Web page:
I’m really tired of women constantly baring their souls and nothing ever fucking changing. I’m going to conclude with saying that for everyone who wrote a “me too” status, I love you. I support you. I see you. I believe you. And thank you for those who have shown me your support in return. For those who chose not to share, you and your experiences and choices are valid. I love you and I support you. To the activists who are constantly fighting for us and keeping us thinking critically no matter how tired and over it they are, THANK YOU THANK YOU THANK YOU.

*Black women are oftentimes the leaders and originators of our most important social justice movements and are also erased from the stories once white people get involved. It is our responsibility to give credit where credit is due.


Katie Louchheim is hopping on another hashtag in an effort for men to take on the burdens of their actions rather than putting them on us. From Liz Plank: “Your shame is not ours. No sir.” #HimThough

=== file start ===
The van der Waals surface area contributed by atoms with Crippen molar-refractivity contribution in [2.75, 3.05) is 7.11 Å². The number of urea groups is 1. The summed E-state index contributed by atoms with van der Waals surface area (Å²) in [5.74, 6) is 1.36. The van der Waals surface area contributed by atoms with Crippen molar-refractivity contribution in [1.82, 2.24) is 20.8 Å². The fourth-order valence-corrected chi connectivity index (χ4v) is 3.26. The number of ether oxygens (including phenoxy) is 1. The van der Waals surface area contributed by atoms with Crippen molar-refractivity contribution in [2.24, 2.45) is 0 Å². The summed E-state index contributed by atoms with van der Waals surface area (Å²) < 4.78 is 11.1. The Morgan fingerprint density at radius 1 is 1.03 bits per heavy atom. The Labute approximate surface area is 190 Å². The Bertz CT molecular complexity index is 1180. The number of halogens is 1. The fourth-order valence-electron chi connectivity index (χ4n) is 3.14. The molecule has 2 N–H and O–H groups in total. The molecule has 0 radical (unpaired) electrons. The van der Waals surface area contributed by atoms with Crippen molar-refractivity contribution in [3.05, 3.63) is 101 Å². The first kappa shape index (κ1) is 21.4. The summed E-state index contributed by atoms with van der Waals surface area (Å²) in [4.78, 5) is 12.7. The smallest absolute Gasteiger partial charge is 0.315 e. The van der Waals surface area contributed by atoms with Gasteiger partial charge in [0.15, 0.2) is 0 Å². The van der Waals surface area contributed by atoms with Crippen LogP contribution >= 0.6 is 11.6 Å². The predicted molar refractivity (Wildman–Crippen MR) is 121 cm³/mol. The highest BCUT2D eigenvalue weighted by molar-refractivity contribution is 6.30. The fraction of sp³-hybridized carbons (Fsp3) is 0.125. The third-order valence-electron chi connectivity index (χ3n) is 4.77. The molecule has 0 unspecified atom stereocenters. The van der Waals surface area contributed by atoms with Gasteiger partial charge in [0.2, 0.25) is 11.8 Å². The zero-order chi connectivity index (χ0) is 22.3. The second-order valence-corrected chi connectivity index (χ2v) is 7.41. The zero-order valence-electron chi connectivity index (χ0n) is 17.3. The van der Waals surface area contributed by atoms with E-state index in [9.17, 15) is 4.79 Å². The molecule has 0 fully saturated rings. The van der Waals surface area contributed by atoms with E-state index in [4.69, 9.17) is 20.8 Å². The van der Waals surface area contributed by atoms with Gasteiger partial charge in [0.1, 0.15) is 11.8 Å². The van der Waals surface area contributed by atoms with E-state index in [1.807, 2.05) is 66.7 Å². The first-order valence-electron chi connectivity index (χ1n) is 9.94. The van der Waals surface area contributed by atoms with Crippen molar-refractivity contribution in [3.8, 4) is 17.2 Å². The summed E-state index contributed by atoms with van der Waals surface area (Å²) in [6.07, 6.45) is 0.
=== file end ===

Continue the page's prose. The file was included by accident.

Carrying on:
Word Vomit Wednesday - Blessed Be the Fruit

Welcome to Word Vomit Wednesday! A series of blog posts about a specific topic from current events that I, and sometimes the rest of the Internet, ruminate obsessively about. All thoughts/opinions/experiences are my own; I don’t claim anything that I write to represent anyone other than myself.

CW: Sexual Assault/Violence


Today was both #NationalComingOutDay and #InternationalDayoftheGirl. While these are important and empowering sentiments to have and keep having, there needs to be more of effort to making society an actual safe and equal place for women and LGBTQ+ folks to live. For anyone who is marginalized there is an obstacle course manual that we’re constantly referencing as we go through life. Living in a white patriarchal heteronormative society requires us to anticipate every possible outcome to survive. (Check out this article from a POC perspective on what that looks like). For some people, the decision to come out or to report an assault or rape can mean anything from the loss of a career, family, money, and reputation or even one’s own life.